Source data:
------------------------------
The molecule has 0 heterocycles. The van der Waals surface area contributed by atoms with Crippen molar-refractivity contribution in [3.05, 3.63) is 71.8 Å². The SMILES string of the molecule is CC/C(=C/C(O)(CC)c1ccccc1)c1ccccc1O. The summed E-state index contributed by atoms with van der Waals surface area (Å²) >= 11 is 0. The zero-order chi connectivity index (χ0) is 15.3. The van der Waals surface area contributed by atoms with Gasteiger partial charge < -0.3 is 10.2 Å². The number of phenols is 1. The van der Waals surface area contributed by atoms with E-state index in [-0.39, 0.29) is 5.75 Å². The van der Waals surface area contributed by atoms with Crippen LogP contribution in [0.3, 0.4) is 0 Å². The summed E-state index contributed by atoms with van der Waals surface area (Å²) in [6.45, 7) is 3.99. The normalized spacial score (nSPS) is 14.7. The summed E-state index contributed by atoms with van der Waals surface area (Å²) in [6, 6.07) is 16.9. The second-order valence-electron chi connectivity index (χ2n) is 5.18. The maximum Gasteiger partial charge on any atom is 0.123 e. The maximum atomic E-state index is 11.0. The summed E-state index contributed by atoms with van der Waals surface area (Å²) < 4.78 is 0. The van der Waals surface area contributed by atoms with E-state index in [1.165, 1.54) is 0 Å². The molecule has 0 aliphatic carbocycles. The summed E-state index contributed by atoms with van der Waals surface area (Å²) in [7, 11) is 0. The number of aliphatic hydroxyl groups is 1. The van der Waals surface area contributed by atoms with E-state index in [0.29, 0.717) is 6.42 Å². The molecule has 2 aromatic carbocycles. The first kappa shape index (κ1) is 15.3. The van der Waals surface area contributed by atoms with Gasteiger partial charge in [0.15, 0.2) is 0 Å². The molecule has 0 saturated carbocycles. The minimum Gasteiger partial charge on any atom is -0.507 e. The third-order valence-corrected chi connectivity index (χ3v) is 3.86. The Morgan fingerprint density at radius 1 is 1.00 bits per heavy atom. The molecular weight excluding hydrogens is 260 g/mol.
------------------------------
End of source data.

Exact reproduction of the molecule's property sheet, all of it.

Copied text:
The molecule has 0 heterocycles. The van der Waals surface area contributed by atoms with Crippen molar-refractivity contribution in [3.05, 3.63) is 71.8 Å². The SMILES string of the molecule is CC/C(=C/C(O)(CC)c1ccccc1)c1ccccc1O. The summed E-state index contributed by atoms with van der Waals surface area (Å²) >= 11 is 0. The zero-order chi connectivity index (χ0) is 15.3. The van der Waals surface area contributed by atoms with Gasteiger partial charge < -0.3 is 10.2 Å². The number of phenols is 1. The van der Waals surface area contributed by atoms with E-state index in [-0.39, 0.29) is 5.75 Å². The van der Waals surface area contributed by atoms with Crippen LogP contribution in [0.3, 0.4) is 0 Å². The summed E-state index contributed by atoms with van der Waals surface area (Å²) in [6.45, 7) is 3.99. The normalized spacial score (nSPS) is 14.7. The summed E-state index contributed by atoms with van der Waals surface area (Å²) in [6, 6.07) is 16.9. The second-order valence-electron chi connectivity index (χ2n) is 5.18. The maximum Gasteiger partial charge on any atom is 0.123 e. The maximum atomic E-state index is 11.0. The summed E-state index contributed by atoms with van der Waals surface area (Å²) < 4.78 is 0. The van der Waals surface area contributed by atoms with E-state index in [1.165, 1.54) is 0 Å². The molecule has 0 aliphatic carbocycles. The summed E-state index contributed by atoms with van der Waals surface area (Å²) in [7, 11) is 0. The number of aliphatic hydroxyl groups is 1. The van der Waals surface area contributed by atoms with E-state index in [0.29, 0.717) is 6.42 Å². The molecule has 2 aromatic carbocycles. The first kappa shape index (κ1) is 15.3. The van der Waals surface area contributed by atoms with Gasteiger partial charge in [0.15, 0.2) is 0 Å². The molecule has 0 saturated carbocycles. The minimum Gasteiger partial charge on any atom is -0.507 e. The third-order valence-corrected chi connectivity index (χ3v) is 3.86. The Morgan fingerprint density at radius 1 is 1.00 bits per heavy atom. The molecular weight excluding hydrogens is 260 g/mol.